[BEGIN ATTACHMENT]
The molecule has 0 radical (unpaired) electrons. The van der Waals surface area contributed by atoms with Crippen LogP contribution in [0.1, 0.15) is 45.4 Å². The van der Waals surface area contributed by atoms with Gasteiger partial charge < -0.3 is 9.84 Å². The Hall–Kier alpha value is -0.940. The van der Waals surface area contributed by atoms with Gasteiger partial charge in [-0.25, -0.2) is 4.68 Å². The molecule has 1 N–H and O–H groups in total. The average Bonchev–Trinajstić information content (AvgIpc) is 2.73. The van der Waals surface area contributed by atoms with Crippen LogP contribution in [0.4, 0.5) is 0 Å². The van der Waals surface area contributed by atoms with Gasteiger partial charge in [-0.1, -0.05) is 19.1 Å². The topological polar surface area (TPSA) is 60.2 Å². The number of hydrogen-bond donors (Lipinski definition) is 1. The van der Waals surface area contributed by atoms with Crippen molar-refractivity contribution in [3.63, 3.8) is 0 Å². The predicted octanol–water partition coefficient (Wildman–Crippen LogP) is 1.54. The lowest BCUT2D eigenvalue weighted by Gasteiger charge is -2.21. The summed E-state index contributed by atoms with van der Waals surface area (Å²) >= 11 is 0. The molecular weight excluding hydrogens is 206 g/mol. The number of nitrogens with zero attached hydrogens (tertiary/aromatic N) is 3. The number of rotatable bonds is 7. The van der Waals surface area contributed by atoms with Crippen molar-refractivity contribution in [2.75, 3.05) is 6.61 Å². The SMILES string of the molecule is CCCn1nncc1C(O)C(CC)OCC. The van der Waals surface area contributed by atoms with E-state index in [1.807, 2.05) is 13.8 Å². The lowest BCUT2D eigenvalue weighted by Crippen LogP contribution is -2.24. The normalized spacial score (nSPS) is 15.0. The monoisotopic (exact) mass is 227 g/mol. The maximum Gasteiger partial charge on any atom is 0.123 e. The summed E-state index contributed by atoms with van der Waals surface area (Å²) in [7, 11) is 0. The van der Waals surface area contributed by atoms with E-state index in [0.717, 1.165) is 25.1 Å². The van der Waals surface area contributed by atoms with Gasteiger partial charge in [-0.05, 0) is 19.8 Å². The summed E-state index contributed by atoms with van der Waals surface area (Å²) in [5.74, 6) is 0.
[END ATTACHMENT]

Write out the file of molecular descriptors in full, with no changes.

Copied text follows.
The molecule has 0 radical (unpaired) electrons. The van der Waals surface area contributed by atoms with Crippen LogP contribution in [0.1, 0.15) is 45.4 Å². The van der Waals surface area contributed by atoms with Gasteiger partial charge < -0.3 is 9.84 Å². The Hall–Kier alpha value is -0.940. The van der Waals surface area contributed by atoms with Gasteiger partial charge in [-0.25, -0.2) is 4.68 Å². The molecule has 1 N–H and O–H groups in total. The average Bonchev–Trinajstić information content (AvgIpc) is 2.73. The van der Waals surface area contributed by atoms with Crippen LogP contribution in [0.4, 0.5) is 0 Å². The van der Waals surface area contributed by atoms with Gasteiger partial charge in [-0.1, -0.05) is 19.1 Å². The topological polar surface area (TPSA) is 60.2 Å². The number of hydrogen-bond donors (Lipinski definition) is 1. The van der Waals surface area contributed by atoms with Crippen molar-refractivity contribution in [3.63, 3.8) is 0 Å². The predicted octanol–water partition coefficient (Wildman–Crippen LogP) is 1.54. The lowest BCUT2D eigenvalue weighted by Gasteiger charge is -2.21. The summed E-state index contributed by atoms with van der Waals surface area (Å²) >= 11 is 0. The molecular weight excluding hydrogens is 206 g/mol. The number of nitrogens with zero attached hydrogens (tertiary/aromatic N) is 3. The number of rotatable bonds is 7. The van der Waals surface area contributed by atoms with Crippen molar-refractivity contribution in [2.75, 3.05) is 6.61 Å². The SMILES string of the molecule is CCCn1nncc1C(O)C(CC)OCC. The van der Waals surface area contributed by atoms with E-state index in [1.807, 2.05) is 13.8 Å². The lowest BCUT2D eigenvalue weighted by Crippen LogP contribution is -2.24. The normalized spacial score (nSPS) is 15.0. The monoisotopic (exact) mass is 227 g/mol. The maximum Gasteiger partial charge on any atom is 0.123 e. The summed E-state index contributed by atoms with van der Waals surface area (Å²) in [7, 11) is 0. The van der Waals surface area contributed by atoms with E-state index in [0.717, 1.165) is 25.1 Å². The van der Waals surface area contributed by atoms with Gasteiger partial charge in [-0.05, 0) is 19.8 Å². The summed E-state index contributed by atoms with van der Waals surface area (Å²) in [5.74, 6) is 0.